Aside from arbitration or litigation, the only way for parties to attempt to resolve disputes is through constructive dialogue. Communicating through brokers and taking legal positions through solicitors (correctly or otherwise) frequently run counter to constructive dialogue.
Mediation involves the engagement of a qualified third party who may help parties bridge differences. Mediators do not determine disputes, but may nudge parties to carefully consider the merits of their legal positions and the consequences of a negative outcome. Many countries have legislation protecting mediation confidentiality, and enforceability of mediated settlement agreements (MSAs).
The Singapore Convention on Mediation, which has 55 signatories as of 17 September this year, allows cross-border enforcement and gives significant weight to MSAs in the maritime and international trade sphere. The Singapore Chamber of Maritime Arbitration (SCMA) launched a hybrid dispute resolution (Arb-Med-Arb) in 2015, which provides parties with flexibility and cost savings. Parties simply incorporate the Arb-Med-Arb clause into their contracts.
At the start of arbitration, parties are typically entrenched in their positions. As arbitration progresses, parties gain a clearer picture of the merits, and may lean towards settlement. Arb-Med-Arb is a perfect tool for parties to pause arbitration and mediate with a firmer intention to settle. Where the contract allows parties to do this, the proposer is not seen as surrendering or having “a weaker case”. This is a huge psychological benefit.
Many mediation centres also have clear time-bound protocols in place that prevent considerable potential delay of the process. The lack of administrative fees or frontloading of fees under SCMA’s self-administered model may further motivate parties to consider mediation.
If mediation succeeds, the MSA can be converted into a consent arbitration award enforceable in more than 160 New York Convention signatory jurisdictions. This provides greater peace of mind. Where mediation fails, parties simply revert to the paused arbitration.
Parties who wish to resolve disputes while preserving relationships will see value in this hybrid solution, where the opportunity to mediate remains available to parties until a final arbitral award is passed.
In Thailand, court procedures are sometimes significantly delayed, particularly where disputes are complicated, and witness examinations and hearings require a great length of time. To enhance the efficiency of court processes while maintaining accessibility to justice for all parties, many Thai courts have adopted electronic court systems (e-court). Unfortunately, the delays have not been resolved. The caseload is often increased due to situations where parties do not necessarily intend to proceed with litigation but do so as they have no other alternative.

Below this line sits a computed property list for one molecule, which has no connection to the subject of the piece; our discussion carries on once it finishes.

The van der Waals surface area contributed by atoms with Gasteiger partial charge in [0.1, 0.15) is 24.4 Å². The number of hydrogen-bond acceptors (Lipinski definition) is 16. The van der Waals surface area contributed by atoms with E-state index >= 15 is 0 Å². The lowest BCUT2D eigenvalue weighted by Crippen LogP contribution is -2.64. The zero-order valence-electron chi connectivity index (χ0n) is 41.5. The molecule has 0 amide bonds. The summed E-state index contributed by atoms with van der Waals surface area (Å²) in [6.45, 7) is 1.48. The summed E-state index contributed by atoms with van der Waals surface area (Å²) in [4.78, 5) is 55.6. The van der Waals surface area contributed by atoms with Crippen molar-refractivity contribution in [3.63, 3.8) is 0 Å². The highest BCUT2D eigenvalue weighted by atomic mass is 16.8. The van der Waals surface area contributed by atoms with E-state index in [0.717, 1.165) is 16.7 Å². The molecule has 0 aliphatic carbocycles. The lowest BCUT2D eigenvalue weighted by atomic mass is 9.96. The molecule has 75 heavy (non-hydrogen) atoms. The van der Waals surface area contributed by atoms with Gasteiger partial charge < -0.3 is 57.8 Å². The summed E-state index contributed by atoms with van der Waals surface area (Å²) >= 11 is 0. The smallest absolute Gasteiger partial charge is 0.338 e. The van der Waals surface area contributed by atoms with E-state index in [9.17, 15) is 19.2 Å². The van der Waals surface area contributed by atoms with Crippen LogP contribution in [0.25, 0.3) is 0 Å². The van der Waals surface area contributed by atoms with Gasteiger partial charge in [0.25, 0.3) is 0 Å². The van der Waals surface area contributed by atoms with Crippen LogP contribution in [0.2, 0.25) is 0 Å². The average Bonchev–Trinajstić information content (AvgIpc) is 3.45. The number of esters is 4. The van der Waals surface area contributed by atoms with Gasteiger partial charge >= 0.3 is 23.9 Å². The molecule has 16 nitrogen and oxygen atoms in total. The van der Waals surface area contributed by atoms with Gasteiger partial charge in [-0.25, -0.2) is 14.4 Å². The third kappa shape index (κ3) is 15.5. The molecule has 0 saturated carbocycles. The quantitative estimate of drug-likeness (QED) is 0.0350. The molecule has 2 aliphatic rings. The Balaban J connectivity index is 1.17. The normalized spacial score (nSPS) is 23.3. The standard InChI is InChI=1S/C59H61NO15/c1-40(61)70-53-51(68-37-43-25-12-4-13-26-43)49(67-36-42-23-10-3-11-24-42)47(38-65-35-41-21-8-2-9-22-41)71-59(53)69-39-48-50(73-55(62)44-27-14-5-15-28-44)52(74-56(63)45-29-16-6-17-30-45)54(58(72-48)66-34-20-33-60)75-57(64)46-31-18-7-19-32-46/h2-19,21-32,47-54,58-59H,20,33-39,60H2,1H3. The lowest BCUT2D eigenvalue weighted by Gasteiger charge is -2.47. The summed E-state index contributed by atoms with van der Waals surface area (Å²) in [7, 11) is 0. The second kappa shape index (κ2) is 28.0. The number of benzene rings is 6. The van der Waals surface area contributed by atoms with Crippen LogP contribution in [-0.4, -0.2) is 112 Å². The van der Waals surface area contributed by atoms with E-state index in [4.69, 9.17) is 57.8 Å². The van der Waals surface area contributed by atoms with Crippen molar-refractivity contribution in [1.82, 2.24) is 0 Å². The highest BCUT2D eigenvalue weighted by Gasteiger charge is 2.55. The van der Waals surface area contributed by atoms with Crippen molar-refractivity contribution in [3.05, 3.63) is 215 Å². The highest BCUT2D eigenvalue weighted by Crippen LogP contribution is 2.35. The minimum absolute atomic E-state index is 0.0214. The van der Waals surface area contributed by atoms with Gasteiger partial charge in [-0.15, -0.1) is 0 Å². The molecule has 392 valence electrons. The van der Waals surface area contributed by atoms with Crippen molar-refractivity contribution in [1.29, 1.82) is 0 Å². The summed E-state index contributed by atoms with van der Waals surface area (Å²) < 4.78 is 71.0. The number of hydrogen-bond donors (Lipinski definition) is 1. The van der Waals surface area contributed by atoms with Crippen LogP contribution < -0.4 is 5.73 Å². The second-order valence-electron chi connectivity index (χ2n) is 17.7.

Mediation is a tool to alleviate this issue. Previously, mediations in Thailand were mostly done through the courts after parties had submitted their claims. This is largely because most parties only trust a court-directed mediation, as parties would be able to seek a settlement through the court system at any time before the case becomes final. Since this type of mediation requires parties to commence an action in court, the process may not be satisfactory for parties that wish to obtain a commercial settlement. Further, some court-appointed mediators may not have sufficient business knowledge.
In 2019, the Thai government enacted the Mediation Act, which allows disputing parties to mediate without commencing litigation in court. There are limitations, for example, as to the subject matter (i.e. mediation of civil disputes such as land, inheritance and other disputes with the capital not exceeding THB5 million [USD150,000]).
Many institutions, such as the Thailand Arbitration Centre and the Thai Chamber of Commerce, are trying to establish and promote neutral alternative dispute resolution, including mediation by specialised professionals. This has led to a significant increase in mediation and alternative dispute resolution cases, mainly resulting from good facilities and well-equipped mediators who understand both the commercial aspects and alternative dispute resolution processes.
However, Thailand is not yet a signatory country of the Singapore Convention on Mediation, which may cause issues in enforcement abroad of mediation agreements made in Thailand, and vice-versa. While Thailand is attempting to promote mediation and alternative dispute resolution, more improvements are required and should be proceeded with, particularly on enforceability issues.
Naiyachon Tathong is managing partner at JTJB International Lawyers in Thailand and John Sze is deputy managing partner at JTJB in Singapore. Punit Oza, executive director of the Singapore Chamber of Maritime Arbitration, also contributed to this article
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